Job Training Employees in these occupations usually need one or two years of training involving both on-the-job experience and informal training with experienced workers. A recognized apprenticeship program may be associated with these occupations.
Job Zone Examples These occupations usually involve using communication and organizational skills to coordinate, supervise, manage, or train others to accomplish goals. Examples include food service managers, electricians, agricultural technicians, legal secretaries, occupational therapy assistants, and medical assistants.
SVP Range (6.0 to < 7.0)

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Education


Percentage of Respondents
Education Level Required
Not available Associate's degree
Not available High school diploma or equivalent Help
Not available Post-secondary certificate Help

This occupation may require a background in the following science, technology, engineering, and mathematics (STEM) educational disciplines:

Engineering — Airframe Mechanics and Aircraft Maintenance Technology/Technician; Avionics Maintenance Technology/Technician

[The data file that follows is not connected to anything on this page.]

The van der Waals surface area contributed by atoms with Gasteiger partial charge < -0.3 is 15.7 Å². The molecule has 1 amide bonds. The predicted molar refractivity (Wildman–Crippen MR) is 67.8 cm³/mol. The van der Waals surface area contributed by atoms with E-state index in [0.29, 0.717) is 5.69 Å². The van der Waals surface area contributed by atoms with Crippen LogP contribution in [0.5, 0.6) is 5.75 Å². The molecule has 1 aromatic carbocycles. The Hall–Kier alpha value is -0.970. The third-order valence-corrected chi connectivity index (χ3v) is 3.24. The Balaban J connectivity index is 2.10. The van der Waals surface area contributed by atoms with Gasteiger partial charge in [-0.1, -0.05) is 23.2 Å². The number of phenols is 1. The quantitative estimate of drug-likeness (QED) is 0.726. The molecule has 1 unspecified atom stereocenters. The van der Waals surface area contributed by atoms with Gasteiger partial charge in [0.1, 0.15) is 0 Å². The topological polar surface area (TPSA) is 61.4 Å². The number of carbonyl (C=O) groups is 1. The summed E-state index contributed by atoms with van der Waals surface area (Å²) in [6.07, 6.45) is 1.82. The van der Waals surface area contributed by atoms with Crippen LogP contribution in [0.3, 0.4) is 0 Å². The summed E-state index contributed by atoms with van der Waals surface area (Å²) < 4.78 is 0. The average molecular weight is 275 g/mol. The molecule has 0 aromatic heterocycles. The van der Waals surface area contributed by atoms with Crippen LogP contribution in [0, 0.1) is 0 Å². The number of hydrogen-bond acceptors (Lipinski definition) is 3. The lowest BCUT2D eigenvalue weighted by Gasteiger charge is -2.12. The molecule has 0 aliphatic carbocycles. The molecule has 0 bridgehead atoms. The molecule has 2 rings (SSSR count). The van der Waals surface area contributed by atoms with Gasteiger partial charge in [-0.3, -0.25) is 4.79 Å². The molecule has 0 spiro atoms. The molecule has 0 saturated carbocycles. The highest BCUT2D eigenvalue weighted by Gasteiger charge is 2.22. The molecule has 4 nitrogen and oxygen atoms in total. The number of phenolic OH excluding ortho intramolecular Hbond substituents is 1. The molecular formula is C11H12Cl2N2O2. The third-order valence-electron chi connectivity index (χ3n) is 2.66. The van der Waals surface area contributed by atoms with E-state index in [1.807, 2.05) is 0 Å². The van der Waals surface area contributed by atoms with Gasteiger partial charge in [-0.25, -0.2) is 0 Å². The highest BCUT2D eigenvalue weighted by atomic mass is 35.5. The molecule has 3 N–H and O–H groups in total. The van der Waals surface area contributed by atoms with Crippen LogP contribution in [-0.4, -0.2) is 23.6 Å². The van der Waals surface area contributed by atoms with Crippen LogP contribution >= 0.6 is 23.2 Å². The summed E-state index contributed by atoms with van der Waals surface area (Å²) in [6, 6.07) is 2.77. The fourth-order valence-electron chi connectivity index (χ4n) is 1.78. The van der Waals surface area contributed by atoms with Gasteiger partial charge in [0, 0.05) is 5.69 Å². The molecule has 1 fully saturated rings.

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Credentials

Find Training Find Certifications Find Licenses Find Apprenticeships

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Interests

Interest code: RIC

Realistic — Realistic occupations frequently involve work activities that include practical, hands-on problems and solutions. They often deal with plants, animals, and real-world materials like wood, tools, and machinery. Many of the occupations require working outside, and do not involve a lot of paperwork or working closely with others.
Investigative — Investigative occupations frequently involve working with ideas, and require an extensive amount of thinking. These occupations can involve searching for facts and figuring out problems mentally.
Conventional — Conventional occupations frequently involve following set procedures and routines. These occupations can include working with data and details more than with ideas. Usually there is a clear line of authority to follow.

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Work Styles

Attention to Detail — Job requires being careful about detail and thorough in completing work tasks.
Integrity — Job requires being honest and ethical.
Cooperation — Job requires being pleasant with others on the job and displaying a good-natured, cooperative attitude.
Analytical Thinking — Job requires analyzing information and using logic to address work-related issues and problems.